Thursday, April 12, 2012

LCP Awards Five Post-Doctoral Fellowships for 2012-13

Claude Régnier, lithographer, Elizabeth Grace and Rachel Martin, tinted lithograph based on sketches by Felix Octavius Carr Darley (New York: Goupil & Co., 1853). Gift of David Doret. NEH Fellow Marie-Stéphanie Delamaire will examine French reproductions of American works such as this one. 

The Library Company is pleased to announce the recipients of five post-doctoral fellowships for 2012-13.  Four of them are one-semester National Endowment for the Humanities Fellows, and the fifth is a two-semester Program in Early American Economy and Society Fellow. They were selected from among 42 applications.   

NEH fellow Dana Luciano is Associate Professor of English and Director of the Women’s and Gender Studies Program at Georgetown University. Her book Arranging Grief: Sacred Time and the Body in Nineteenth-Century America won the Modern Language Association’s First Book prize in 2008.   At the Library Company, she will be conducting research for a new book project, “Enchantments: Animacy and Eros in America, 1840-1900.”  She studies texts that envision a world where objects are animated and vitally related to human bodies. Many of these texts are literary (Thoreau, Fuller, Dickinson) but at the Library Company she will focus on the literature of spiritualism and spirit photography, and on geological texts where prehistoric life was envisioned in stone. 

NEH fellow Philip J. Stern is Assistant Professor of History at Duke University. His book The Company State: Corporate Sovereignty and the Early Modern Foundations of the British Empire in India won the 2011 AHA Forkosch Prize. His new project “Municipal Bonds: The Urban Corporation in the Early Modern British Empire” grows out of his first book. It proposes that incorporated cities and towns provided the ideological and institutional foundation for England’s global colonial empire. At the Library Company, he will study the chartering, governance, surveying, and mapping of Philadelphia, a uniquely interesting case given its continually problematic relations with its own residents, proprietors, and rural hinterland, as well as neighboring Native Americans, British colonies, and other European communities inside and beyond the city.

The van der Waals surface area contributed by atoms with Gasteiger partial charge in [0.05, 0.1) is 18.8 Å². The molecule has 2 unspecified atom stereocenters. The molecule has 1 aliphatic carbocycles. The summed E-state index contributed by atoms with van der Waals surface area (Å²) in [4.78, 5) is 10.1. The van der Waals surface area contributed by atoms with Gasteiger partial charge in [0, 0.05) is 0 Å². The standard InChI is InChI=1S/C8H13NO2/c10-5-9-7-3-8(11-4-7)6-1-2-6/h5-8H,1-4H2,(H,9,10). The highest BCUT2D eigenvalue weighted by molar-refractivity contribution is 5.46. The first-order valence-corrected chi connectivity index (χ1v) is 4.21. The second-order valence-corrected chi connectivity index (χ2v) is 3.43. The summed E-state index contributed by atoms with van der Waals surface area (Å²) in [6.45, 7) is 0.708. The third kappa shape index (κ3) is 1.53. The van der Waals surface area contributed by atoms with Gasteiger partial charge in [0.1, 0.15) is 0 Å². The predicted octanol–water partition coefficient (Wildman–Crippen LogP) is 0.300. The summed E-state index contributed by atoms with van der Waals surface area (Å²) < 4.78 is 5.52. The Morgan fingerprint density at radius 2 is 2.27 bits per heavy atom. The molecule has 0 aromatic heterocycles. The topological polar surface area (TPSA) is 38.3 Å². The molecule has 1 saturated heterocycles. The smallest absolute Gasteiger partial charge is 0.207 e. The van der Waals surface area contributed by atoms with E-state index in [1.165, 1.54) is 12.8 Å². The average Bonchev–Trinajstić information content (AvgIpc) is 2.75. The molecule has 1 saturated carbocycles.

NEH fellow Michael D. Block received his Ph.D. in History at the University of Southern California in 2011 with a dissertation titled “New England Merchants, the China Trade, and the Origins of California,” examining how American involvement in the China trade influenced American commercial activities in California and the Pacific Basin from the 16th to the 19th centuries. At the Library Company, Dr. Block will be expanding the scope of his dissertation to include the understudied participation of Philadelphia merchants in the China trade.

NEH fellow Marie-Stéphanie Delamaire is about to defend her Ph.D. dissertation on “An Art of Translation: French Prints and American Art in the Antebellum and Civil War Era” in the Department of Art History and Archaeology at Columbia University. She studies the impact on American visual culture of engraved reproductions of French works of art and French reproductions of American paintings. At the Library Company, Ms. Delamaire will be looking at French-influenced popular images, from Bible illustrations to the cartoons of Thomas Nast; and she will study reproductions of American genre paintings commissioned by the French art publisher Goupil and Company.

PEAES fellow Ariel Ron is currently completing his Ph.D. at the University of California-Berkeley with a dissertation on “Developing the Country: Scientific Agriculture and the Roots of the Republican Party.” He began his research into antebellum “scientific agriculture” by asking why an overwhelmingly agrarian society voted for a Republican Party which was to usher in the American Industrial Revolution. At the Library Company, Mr. Ron will be expanding his research on the Republican Party’s appeal to northeastern farmers, including the transition in America’s political culture that shifted focus from transatlantic trade to internal American development.

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